If you haven’t, first read Part 1 of my trip report. Well, I can’t tell you what to do, but I recommend it!
We left Elkmont Campground around 9:30/10 am and headed to Pigeon Forge. I hadn’t originally planned for us to go to any of the touristy areas around there, but at some point I noticed there was a Titanic Museum in Pigeon Forge…that looked like the Titanic. You may not know this, but I was, at one time, and still somewhat am, completely obsessed with the movie Titanic. I saw it, I believe, 11 times in the theater. I’ve seen it countless times since. I read many books on the ship; I even went to the library and looked at microfilm to see the original reports from the sinking. So, I couldn’t pass up a trip to the museum! There’s evidently one in Branson too, which would technically be closer for us, but the internet told me the Pigeon Forge one was better, so my decision was made!
Before Louie got the camping shower, I’d thought we would need to seek out a place to shower, but luckily we didn’t need to do that! So we just headed straight for the museum. Our reservation was at 11 am, but we got there a little early and it wasn’t very busy at all.
When you enter the museum, they give you a “boarding pass” and each one has the story of a passenger on the Titanic. At the end of the museum you learn his or her fate.
I liked the one they gave Louie because he was a violinist!
The museum admission comes with an audio tour, which was quite helpful and informative. There is mostly no photography allowed in the museum, except in one area where they were showing off some of the actual costumes from the movie.
This is the corset from the scene in the movie where Rose’s mother is telling her “This is not a game. Our situation is precarious. You know the money is gone.”
And of course, the dress we first see Rose in! “It doesn’t look any bigger than the Mauritania…”
Although I think the museum is more of a “one and done” type of place, I thought it was well done and quite interesting. There were loads of actual artifacts from the ship and great information. I didn’t learn as much as Louie only because I already knew the information, ha! They even had an area (very cold) where you could feel what the iceberg and the cold water would have felt like. We couldn’t even stand to be in the room at that point, much less spend time in the water! There was another part with the deck at various tilted angles. And tons of stories of the people, both the survivors and those lost. I highly recommend taking the time to go if you are in the area. We probably spent about an hour there, so it wasn’t terribly long, but I felt it was worth it, at least for me. Who am I kidding, I loved it. Total guilty pleasure, and I’m grateful to Louie for tagging along.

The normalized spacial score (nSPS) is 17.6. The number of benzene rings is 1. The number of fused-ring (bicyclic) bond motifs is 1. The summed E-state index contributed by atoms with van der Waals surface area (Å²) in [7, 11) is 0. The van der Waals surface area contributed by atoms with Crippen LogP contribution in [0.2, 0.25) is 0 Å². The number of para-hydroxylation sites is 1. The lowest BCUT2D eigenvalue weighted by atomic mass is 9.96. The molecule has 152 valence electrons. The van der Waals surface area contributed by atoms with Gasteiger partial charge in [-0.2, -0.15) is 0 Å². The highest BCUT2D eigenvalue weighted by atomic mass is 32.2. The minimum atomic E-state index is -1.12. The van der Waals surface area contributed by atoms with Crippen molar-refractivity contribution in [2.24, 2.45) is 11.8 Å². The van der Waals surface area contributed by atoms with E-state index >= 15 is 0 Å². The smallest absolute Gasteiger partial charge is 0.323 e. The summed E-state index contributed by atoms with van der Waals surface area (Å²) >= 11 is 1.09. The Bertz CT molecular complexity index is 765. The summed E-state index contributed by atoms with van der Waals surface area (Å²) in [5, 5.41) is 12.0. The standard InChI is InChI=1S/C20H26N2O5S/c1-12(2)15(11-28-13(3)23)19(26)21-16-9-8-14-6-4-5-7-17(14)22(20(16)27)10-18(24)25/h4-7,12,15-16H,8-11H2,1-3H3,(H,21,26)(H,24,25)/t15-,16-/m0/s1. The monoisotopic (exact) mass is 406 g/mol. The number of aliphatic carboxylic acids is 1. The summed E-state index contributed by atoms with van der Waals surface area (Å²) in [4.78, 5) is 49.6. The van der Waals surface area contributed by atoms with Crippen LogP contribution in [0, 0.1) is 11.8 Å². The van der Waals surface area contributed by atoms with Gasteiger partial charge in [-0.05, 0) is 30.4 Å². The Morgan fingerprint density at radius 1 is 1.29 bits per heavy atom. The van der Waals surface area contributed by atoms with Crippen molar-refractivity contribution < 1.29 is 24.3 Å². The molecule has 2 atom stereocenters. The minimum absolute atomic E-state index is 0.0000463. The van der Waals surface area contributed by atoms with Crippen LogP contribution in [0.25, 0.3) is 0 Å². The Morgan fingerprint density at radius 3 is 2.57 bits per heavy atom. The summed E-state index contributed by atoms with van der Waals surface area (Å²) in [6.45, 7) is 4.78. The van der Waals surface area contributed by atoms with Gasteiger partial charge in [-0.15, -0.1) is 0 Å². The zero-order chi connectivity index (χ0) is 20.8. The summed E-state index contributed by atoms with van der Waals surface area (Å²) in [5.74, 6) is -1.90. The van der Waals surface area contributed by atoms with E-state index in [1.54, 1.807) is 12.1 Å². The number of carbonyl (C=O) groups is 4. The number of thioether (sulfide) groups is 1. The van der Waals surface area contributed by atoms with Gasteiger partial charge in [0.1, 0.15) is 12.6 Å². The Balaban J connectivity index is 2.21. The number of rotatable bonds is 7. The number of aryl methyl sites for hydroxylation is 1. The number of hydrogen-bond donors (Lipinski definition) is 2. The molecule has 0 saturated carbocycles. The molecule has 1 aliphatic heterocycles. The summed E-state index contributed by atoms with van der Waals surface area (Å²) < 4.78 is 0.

Afterwards, we decided to grab lunch at a nearby restaurant called the Local Goat. I got a really nice portabella mushroom and goat cheese sandwich while Louie had less luck with fish tacos. Then we headed to our next campground destination, Cataloochee!
Before you go to Cataloochee, you need to know there are no services there, no ice, no wood available, so be sure to stock up. We made sure we had plenty of both and all the groceries we needed to, and then we were ready. You go up a winding gravel road for several miles, but it was no problem for the Corolla (unless I had been driving and then I might have had a panic attack, but Louie thrives on this windy mountain driving. ) After about 2 hours we arrived at the campground. This place was even more beautiful than Elkmont, and more remote. I had reserved site 7, and again, I think it was one of the best if not the best site. It was fairly private, and had lots of room and backed up to the creek.
We started unpacking, and noticed this right behind our campsite.
Was it what we thought? We headed up to chat with the camp host to see what he thought. He told us that yep, the past two nights a bear had been in the area, but the night before the rangers had trapped the fellow and relocated him about 20 miles away. Okay, good to know. Be on the lookout. Be ready to make some noise to scare the bears away!
Cataloochee campground had no shortage of trash cans. Only one bear box for those without cars, but every site had its own little bear proof trash can, which we thought was hilarious. We kept all our food stuffs in the trunk when we weren’t using them, though we noticed our neighbors weren’t quite as careful, which is frankly upsetting and annoying to me…we work really hard to keep a very clean campsite, and if everybody doesn’t, then the bears are coming.
The tent from the backside. How beautiful is this setting??
After we got set up, we decided to go looking for the elk…we were told to turn left out of the campground and continue into the Valley and we’d see them, especially around dusk, so we set out before dinner.
The elk were reintroduced to the Park in 2001, after being gone from the area for over 150 years. It took a little work, but the herd is now doing well and part of them even moved away to another area of the park.
We did the typical Park “pull over on the side of the road, roll down the windows and start snapping pictures…”
Cataloochee Valley used to be full of people, so there are quite a few historic buildings left.
Anyway, we spent some time just watching the elk and taking pictures, and after awhile we started heading back. We popped into a few of the old buildings, when there weren’t elk around.
And then! A smallish black bear crossed the road right in front of our car. Louie stopped the car and we both kind of froze and panicked! Then we watched it in the woods next to the car and hoped it didn’t notice us. I took this excellent photo.
I’m pretty sure that black blobby bit is the bear.
We were pretty close to the campground then, so we went back and told the camp host what we’d see. He was a little alarmed and said “Maybe they got the wrong bear!”. I think I was a little freaked out that evening! It started raining a bit after that so we waited for a break in the rain to make dinner, and then we relaxed a bit and went to bed.
In the morning we got up fairly early to do a hike called the Big Fork Ridge Trail Loop, about 9.1 miles. It was still fairly raining (light, off and on) and the humidity was high. Once we got started on the hike, we never saw another person!
The terrain varied over the course of the hike, from a wide gravel road, to narrow bits, mud, rocks, you name it! About 5 miles in the trail was completely blocked by a giant tree, and we had to crawl around it. Here’s what the trail looked like after we got around the tree!